BOSTON — Lightning goaltender Mike Smith allowed a goal Thursday night on a puck shot 76 feet.
He also pushed a puck into the skates of defenseman Victor Hedman in front of his net, the inability to control the puck resulting in another goal.
Tampa Bay was embarrassed 8-1 by the Bruins at TD Garden, with Smith allowing five goals on 22 shots before being pulled 1:50 into the third period.
"I feel horrible," Smith said. "Letting the team down is the hardest thing as a goaltender."
As if that wasn't bad enough, Tampa Bay (14-9-3) likely lost Steve Downie to what might be a broken ankle from a second-period shot.
But the immediate story was Tampa Bay's goaltending — or lack of it, as the case may be — in its most lopsided loss since a 7-0 pasting by the Senators in January 2003.
Dan Ellis wasn't much better in relief, allowing three goals on 10 shots in what was Boston's four-goal third, though his teammates had already checked out mentally after falling behind 4-1 late in the second after Smith's mixup with Hedman.
As coach Guy Boucher said, "We lost hope. Guys are not stupid. Guys are going, but they're not really going. They're off."
The Lightning was blown out despite a 38-32 shot advantage. Don't discount Bruins goaltender Tim Thomas, the league's best, who made 37 saves and allowed only Hedman's second-period goal.
Smith did not meet that challenge, especially on Dennis Seidenberg's first goal of the season with 19.7 seconds left in the first period, when Smith left the front of his net anticipating a puck around the boards.
Seidenberg shot the puck from 76 feet away, 12 feet beyond the blue line, into the unattended net for a 2-0 lead as Smith dived to get back.
"I anticipated him rimming the puck, and he held on to it an extra split second," Smith said. "By that time I was already on my way around for the rim; a tough one to swallow."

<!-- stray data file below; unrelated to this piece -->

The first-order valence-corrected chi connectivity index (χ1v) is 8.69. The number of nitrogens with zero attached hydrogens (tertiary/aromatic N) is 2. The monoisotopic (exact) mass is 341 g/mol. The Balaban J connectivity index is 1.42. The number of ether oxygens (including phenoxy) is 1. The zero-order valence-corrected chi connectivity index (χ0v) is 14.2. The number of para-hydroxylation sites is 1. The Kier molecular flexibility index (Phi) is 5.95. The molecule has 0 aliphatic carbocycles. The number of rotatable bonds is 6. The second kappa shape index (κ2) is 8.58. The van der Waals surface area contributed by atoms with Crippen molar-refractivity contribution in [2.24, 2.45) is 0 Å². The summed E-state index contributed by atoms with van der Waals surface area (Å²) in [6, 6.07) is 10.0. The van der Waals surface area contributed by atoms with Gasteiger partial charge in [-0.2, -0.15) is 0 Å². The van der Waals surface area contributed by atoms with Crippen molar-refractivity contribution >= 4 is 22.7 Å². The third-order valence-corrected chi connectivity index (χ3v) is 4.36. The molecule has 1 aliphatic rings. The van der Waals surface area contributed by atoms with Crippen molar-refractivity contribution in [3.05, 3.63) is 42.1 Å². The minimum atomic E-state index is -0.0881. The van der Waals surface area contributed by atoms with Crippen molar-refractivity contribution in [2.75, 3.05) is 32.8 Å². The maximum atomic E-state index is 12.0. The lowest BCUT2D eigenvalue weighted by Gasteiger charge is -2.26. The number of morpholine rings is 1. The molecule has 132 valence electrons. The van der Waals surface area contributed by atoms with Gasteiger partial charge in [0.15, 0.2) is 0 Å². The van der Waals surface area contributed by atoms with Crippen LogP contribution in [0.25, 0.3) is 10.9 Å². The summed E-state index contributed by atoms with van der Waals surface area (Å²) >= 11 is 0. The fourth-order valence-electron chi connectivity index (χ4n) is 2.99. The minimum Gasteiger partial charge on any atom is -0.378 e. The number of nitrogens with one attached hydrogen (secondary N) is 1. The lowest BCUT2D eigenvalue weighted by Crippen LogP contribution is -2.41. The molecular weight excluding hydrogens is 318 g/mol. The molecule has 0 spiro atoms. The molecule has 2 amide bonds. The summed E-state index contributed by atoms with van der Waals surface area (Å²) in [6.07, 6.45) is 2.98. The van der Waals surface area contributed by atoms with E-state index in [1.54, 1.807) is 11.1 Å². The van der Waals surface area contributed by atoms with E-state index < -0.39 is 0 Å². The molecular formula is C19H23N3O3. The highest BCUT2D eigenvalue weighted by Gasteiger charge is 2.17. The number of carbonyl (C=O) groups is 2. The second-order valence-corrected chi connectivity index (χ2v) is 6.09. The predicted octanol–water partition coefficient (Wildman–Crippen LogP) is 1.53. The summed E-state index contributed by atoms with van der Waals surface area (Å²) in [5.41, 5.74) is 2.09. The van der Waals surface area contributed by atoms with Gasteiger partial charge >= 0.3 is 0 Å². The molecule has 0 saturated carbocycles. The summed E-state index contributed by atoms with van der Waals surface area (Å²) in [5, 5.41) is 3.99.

"He likes to play the puck," Seidenberg said. "He likes to make that first pass, so that is in the back of your mind."
Just as bad was Smith playing the puck behind the goal line and pushing it into the feet of Hedman at the side of the net. Shawn Thornton jammed the jostling puck into the net for a 4-1 lead with 4:46 left in the second.
"Totally my fault," Smith said. "(The puck) kind of took a funky bounce off the boards. I expected it to go behind more, but it came back out front. When a (defenseman) sees that, he's doing everything he can to get it from in front of the net. It's not on Victor at all."
The season's run has been on Tampa Bay's up-and-down goalies, who have a league-worst .878 save percentage.
Ellis said he has "no doubt, personally" he and Smith are the right goalies for the team. "But the consistency has to be there."
"These are two good guys," general manager Steve Yzerman said. "But we need them to play better. I believe they have the ability to do that."
For now, though, Smith said, it's "back to the drawing board."
First Period—1, Boston, Krejci 3 (Lucic, Ference), 10:52. 2, Boston, Seidenberg 1 (Ryder), 19:40. Penalties—Stamkos, TB (slashing), 6:51; Marchand, Bos (roughing), 16:19.
Second Period—3, Boston, Lucic 12 (Krejci, Horton), 6:48. 4, Tampa Bay, Hedman 2 (Malone, Bergenheim), 15:14. 5, Boston, Thornton 5 (Marchand, Thomas), 17:30. Penalties—Hedman, TB (tripping), 2:57.
Third Period—6, Boston, Krejci 4, :34. 7, Boston, Ryder 7, 1:50. 8, Boston, Recchi 5 (Ryder, Chara), 7:28 (pp). 9, Boston, Wheeler 6 (Recchi), 13:55. Penalties—Kubina, TB (roughing), 7:18; Gagne, TB (roughing), 19:01. Shots on Goal—Tampa Bay 15-10-13—38. Boston 9-12-11—32. Power-play opportunities—Tampa Bay 0 of 1; Boston 1 of 4. Goalies—Tampa Bay, M.Smith 8-5-0 (22 shots-17 saves), Ellis (0:34 third, 10-7). Boston, Thomas 13-2-1 (38-37). A—17,565 (17,565).